On August 17, 1990, Blue Cross informed the plaintiff that it would not pay for his psychiatric treatment rendered after December 1, 1989. The suit seeks benefits, in excess of $30,000, for the period between December 1989 and May 31, 1991. The employee benefit plan provides, however, that "no legal action may be commenced . . . later than three (3) years from the time written proof of loss was required to be filed. Written proof of loss must be filed within ninety (90) days of the date of service. This means that any legal action must be commenced within thirty-nine (39) months of the first date of services on which the action is based." The district judge concluded that the last day on which the plaintiff could sue for the full benefits that he was seeking to recover was March 1993, 39 months after the first date (sometime in December 1989) on which the services for which he is seeking benefits were rendered, and that the last day on which he could sue for anything was August 29, 1994, 39 months after the final date (May 31, 1991) on which services for which he is seeking benefits were rendered.
The plan also contains a provision, however, that no suit may be brought until the "completion of the ERISA claim appeal process," which is to say until the exhaustion of the plaintiff's internal remedies. Even without this provision, the plaintiff, as a matter of the federal common law of ERISA, would be required to exhaust his ERISA-required internal remedies, 29 U.S.C. sec. 1133(2); 29 C.F.R. sec. 2560.503-1(g), before being allowed to sue. Wilczynski v. Lumbermens Mutual Casualty Co., 93 F.3d 397, 401-02 (7th Cir. 1996); Powell v. A.T.&.T Communications, Inc., 938 F.2d 823, 825-26 (7th Cir. 1991); Communications Workers of America v. American Tel. & Tel. Co., 40 F.3d 426, 431-32 (D.C. Cir. 1994); Makar v. Health Care Corp., 872 F.2d 80, 82-83 (4th Cir. 1989); John H. Langbein & Bruce A. Wolk, Pension and Employee Benefit Law 732-34 (2d ed. 1995). So if the internal appeals process took more than 39 months, the plaintiff would be barred from suing even though the plan forbade him to sue earlier. Less dramatically, if the internal appeals process is at all protracted, the plaintiff's time for suing may be substantially compressed. The process was protracted in this case, not winding up until September 25, 1991. But that still left 17 months within which the plaintiff could sue yet his entire claim still be within the 39-month limitation.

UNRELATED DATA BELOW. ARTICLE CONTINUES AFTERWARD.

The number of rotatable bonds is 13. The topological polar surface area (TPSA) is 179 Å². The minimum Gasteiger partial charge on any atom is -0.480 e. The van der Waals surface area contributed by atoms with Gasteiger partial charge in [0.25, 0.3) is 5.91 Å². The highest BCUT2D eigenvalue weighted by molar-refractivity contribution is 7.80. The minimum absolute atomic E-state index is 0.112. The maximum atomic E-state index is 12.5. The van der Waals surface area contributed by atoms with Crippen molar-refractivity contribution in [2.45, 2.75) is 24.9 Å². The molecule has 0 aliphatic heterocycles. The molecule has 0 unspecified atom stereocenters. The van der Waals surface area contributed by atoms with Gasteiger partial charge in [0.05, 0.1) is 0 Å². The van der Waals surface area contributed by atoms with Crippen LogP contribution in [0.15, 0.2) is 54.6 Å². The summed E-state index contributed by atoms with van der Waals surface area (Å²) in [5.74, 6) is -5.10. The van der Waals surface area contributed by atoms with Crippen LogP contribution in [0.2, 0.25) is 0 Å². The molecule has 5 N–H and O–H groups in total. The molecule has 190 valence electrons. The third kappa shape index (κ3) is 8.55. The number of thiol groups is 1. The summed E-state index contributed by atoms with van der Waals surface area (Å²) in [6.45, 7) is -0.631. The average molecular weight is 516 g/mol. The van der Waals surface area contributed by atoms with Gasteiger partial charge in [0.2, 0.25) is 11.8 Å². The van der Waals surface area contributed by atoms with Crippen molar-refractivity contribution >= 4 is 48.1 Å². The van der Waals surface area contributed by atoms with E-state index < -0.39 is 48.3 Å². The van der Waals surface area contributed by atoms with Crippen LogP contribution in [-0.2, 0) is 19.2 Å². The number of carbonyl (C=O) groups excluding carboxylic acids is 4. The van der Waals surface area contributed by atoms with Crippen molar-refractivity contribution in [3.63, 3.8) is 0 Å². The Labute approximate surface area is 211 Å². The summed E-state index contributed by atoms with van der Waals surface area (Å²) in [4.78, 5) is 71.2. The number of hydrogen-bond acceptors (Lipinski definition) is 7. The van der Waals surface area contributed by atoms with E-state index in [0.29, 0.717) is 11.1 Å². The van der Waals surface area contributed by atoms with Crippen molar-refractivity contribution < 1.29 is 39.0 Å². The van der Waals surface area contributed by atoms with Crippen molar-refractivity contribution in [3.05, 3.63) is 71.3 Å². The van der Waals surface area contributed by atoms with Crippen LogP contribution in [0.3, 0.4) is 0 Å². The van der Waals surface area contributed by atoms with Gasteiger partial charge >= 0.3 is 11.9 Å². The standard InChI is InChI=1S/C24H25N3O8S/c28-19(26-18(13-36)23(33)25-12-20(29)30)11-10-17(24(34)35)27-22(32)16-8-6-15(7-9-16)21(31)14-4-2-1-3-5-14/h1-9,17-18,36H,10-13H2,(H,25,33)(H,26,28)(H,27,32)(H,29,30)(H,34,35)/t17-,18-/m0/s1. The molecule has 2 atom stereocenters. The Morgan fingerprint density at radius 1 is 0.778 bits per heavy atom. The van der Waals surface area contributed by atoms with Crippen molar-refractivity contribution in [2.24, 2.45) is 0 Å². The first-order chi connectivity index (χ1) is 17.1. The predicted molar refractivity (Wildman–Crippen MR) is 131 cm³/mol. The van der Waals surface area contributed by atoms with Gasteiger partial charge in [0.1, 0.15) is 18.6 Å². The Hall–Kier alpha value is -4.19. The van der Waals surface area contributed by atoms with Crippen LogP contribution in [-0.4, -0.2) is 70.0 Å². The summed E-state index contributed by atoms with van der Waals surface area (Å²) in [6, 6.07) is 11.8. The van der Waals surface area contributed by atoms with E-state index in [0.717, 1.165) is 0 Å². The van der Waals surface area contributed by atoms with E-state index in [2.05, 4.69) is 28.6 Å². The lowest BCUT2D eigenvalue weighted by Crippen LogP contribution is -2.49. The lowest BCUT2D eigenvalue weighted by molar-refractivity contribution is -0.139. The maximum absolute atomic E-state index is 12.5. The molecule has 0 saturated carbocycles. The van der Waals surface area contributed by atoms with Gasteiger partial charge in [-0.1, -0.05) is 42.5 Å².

The plaintiff points out correctly that ERISA does not contain a statute of limitations for suits to recover benefits and that the practice of the federal courts when a federal statute contains no limitations period is to borrow the limitations period in the most nearly analogous state or federal statute of limitations. He says that the most analogous statute of limitations is Wisconsin's statute of limitations for suits on a written contract, since all the parties are citizens of Wisconsin, the services for which the plaintiff is claiming benefits were almost certainly rendered there (although the record is silent on the point), the suit was brought there, and the employee benefit plan both is a contract and is written. That statute of limitations is six years, Wis. Stat. sec. 893.43, and the plaintiff claims that because the plan is in the form of an insurance policy, Wisconsin law forbids the six years' being shortened in the contract, Wis. Stat. sec. 631.83(3)(a), and that this prohibition must be borrowed for use in this ERISA suit along with the limitations period itself.
We may assume without having to decide both that the six-year statute of limitations is the right one to borrow and that under Wisconsin law it cannot be shortened by the agreement of the parties. The latter assumption is particularly dubious, because Aurora's employee benefit plan was self-funded; Blue Cross, though an insurer, was acting merely as the plan administrator. No matter; the prohibition against shortening is not binding in an ERISA suit, so the Wisconsin statute of limitations falls out of the case.